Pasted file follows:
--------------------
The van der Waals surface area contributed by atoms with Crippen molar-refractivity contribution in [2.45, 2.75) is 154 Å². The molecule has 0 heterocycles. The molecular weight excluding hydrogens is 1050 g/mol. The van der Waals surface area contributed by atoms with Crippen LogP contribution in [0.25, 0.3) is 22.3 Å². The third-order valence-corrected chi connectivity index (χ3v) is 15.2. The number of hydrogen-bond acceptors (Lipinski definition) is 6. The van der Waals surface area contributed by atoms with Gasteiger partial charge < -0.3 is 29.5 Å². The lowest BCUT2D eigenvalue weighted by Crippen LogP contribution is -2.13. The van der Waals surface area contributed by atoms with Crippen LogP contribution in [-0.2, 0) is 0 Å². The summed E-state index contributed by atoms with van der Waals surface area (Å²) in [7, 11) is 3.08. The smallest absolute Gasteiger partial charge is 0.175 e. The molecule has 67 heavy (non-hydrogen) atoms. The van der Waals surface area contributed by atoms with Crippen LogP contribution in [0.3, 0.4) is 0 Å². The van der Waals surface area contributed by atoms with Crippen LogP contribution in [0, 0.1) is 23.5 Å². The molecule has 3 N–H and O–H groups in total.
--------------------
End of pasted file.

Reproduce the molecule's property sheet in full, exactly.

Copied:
The van der Waals surface area contributed by atoms with Crippen molar-refractivity contribution in [2.45, 2.75) is 154 Å². The molecule has 0 heterocycles. The molecular weight excluding hydrogens is 1050 g/mol. The van der Waals surface area contributed by atoms with Crippen LogP contribution in [0.25, 0.3) is 22.3 Å². The third-order valence-corrected chi connectivity index (χ3v) is 15.2. The number of hydrogen-bond acceptors (Lipinski definition) is 6. The van der Waals surface area contributed by atoms with Gasteiger partial charge < -0.3 is 29.5 Å². The lowest BCUT2D eigenvalue weighted by Crippen LogP contribution is -2.13. The van der Waals surface area contributed by atoms with Crippen LogP contribution in [-0.2, 0) is 0 Å². The summed E-state index contributed by atoms with van der Waals surface area (Å²) in [7, 11) is 3.08. The smallest absolute Gasteiger partial charge is 0.175 e. The molecule has 67 heavy (non-hydrogen) atoms. The van der Waals surface area contributed by atoms with Crippen LogP contribution in [0.3, 0.4) is 0 Å². The van der Waals surface area contributed by atoms with Crippen LogP contribution in [0, 0.1) is 23.5 Å². The molecule has 3 N–H and O–H groups in total.